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Gross Income Multiplier article

How is the Gross Income Multiplier calculated for commercial real estate investments and developments? What are the factors that the Gross Income Multiplier takes into consideration when shown in a proforma income statement, and what is ignored? Why is the Gross Income Multiplier useful for investment real estate? These are the questions that are explored using the Proforma Example in this article.

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Video Title: Learn about the Gross Income Multiplier

Video Publication_Date: Thursday, December 29, 2016

Video Duration: 0:52

Video Description:
The topic for this commercial real estate investment analysis video is Gross Income Multiplier. Throughout the video planEASe Software is used to illustrate Gross Income Multiplier. The video does not use the current Proforma Example, but all the factors that the Gross Income Multiplier are sensitive to are covered.

201020112012201320142015
Total Gross Income$365,472$372,443$370,410$376,040$384,217$414,321
Sale Value$3,329,006$3,591,128$3,800,275$3,698,723$3,795,175$3,560,371
Gross Income Multiple9.119.6410.269.849.888.59

In this case the 2011 Gross Income Multiplier was calculated by:

2011 Sale Value$3,591,128
divided by 2011 Gross Income (No Vacancy)$372,443
equals the 2011 Gross Income Multiplier9.64


Considers:

Scheduled Income (Gross Income), Asking Price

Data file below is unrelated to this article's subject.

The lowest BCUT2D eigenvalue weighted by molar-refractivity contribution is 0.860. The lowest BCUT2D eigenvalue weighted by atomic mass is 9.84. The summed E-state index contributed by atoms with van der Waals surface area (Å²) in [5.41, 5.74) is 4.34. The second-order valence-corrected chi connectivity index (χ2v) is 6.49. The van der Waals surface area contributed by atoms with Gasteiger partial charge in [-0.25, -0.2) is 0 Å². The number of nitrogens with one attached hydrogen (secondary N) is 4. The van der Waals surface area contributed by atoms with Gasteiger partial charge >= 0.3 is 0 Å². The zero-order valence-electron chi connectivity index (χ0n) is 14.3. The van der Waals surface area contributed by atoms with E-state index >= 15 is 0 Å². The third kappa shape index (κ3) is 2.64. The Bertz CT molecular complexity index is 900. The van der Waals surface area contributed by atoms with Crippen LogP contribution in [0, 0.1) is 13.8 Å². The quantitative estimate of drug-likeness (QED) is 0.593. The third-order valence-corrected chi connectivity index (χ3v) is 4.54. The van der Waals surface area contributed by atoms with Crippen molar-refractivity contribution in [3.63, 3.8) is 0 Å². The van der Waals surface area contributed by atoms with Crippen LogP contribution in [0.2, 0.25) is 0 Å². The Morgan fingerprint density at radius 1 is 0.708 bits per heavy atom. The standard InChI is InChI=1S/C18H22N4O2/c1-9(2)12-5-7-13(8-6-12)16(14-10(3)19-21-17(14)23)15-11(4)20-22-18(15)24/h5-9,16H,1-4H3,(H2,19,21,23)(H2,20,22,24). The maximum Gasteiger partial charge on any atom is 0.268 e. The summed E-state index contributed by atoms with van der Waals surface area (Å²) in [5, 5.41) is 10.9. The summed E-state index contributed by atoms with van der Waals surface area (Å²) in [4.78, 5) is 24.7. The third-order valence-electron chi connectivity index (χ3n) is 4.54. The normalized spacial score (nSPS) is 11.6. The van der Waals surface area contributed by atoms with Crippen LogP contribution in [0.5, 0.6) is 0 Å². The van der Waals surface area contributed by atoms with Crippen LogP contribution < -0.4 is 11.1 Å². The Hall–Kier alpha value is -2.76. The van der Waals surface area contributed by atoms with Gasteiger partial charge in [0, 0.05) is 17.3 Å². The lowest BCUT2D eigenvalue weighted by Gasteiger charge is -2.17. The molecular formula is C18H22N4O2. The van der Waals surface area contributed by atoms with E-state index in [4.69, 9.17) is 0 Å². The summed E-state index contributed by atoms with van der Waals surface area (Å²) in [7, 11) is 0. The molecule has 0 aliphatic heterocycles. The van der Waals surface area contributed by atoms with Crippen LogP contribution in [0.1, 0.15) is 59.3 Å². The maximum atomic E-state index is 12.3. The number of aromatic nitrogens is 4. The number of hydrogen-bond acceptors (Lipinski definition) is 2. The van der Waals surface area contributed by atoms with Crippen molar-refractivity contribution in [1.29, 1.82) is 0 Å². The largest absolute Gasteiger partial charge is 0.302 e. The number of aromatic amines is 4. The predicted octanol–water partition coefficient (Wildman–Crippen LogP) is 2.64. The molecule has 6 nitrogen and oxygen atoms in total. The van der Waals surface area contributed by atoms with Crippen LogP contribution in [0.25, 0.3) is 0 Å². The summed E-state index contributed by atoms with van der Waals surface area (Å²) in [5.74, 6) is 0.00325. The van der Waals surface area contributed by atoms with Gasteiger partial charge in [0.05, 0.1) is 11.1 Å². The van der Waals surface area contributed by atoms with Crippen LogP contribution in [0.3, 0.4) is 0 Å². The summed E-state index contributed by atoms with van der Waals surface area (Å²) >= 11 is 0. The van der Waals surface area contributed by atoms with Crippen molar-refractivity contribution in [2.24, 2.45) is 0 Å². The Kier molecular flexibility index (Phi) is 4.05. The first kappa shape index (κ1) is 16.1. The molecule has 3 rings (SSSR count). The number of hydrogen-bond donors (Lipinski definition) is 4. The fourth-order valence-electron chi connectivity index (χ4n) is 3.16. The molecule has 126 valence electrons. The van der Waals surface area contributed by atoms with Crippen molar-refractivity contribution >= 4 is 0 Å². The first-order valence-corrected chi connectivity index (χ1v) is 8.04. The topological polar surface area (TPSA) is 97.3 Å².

Ignores:

Vacancies (now and future), Lease terms, Revenue Growth , Rent Control, Expenses, Expense Growth, Property Taxes, Property Tax Growth, Deferred Maintenance, Debt Amount (Ratio), Interest Rate, Interest Rate Changes, Payment Changes, Prepayment Penalties, Depreciation, Capital Expenditures, Income Taxes, $25,000 Exemption, Passive Losses, Appreciation, Capital Gains Tax

... and a lot of other things

Why is Gross Income Multiplier useful?

The Gross Income Multiplier is a popular measure in commercial real estate investment books, probably because it is so simple. All you really need is some way of estimating what a property potentially could produce in gross income. Since it totally ignores expenses and vacancies, it is only really useful for investments where vacancies and expenses don't matter, such as true Triple-Net (NNN) long term leased properties.

What is the Gross Income Multiplier Sensitive to:

Gross Scheduled Income (Potential with No Vacancy), and Price.

The Gross Income Multiplier is shown in these planEASe Reports:

Written by
Michael Feakins, CCIM
of planEASe Software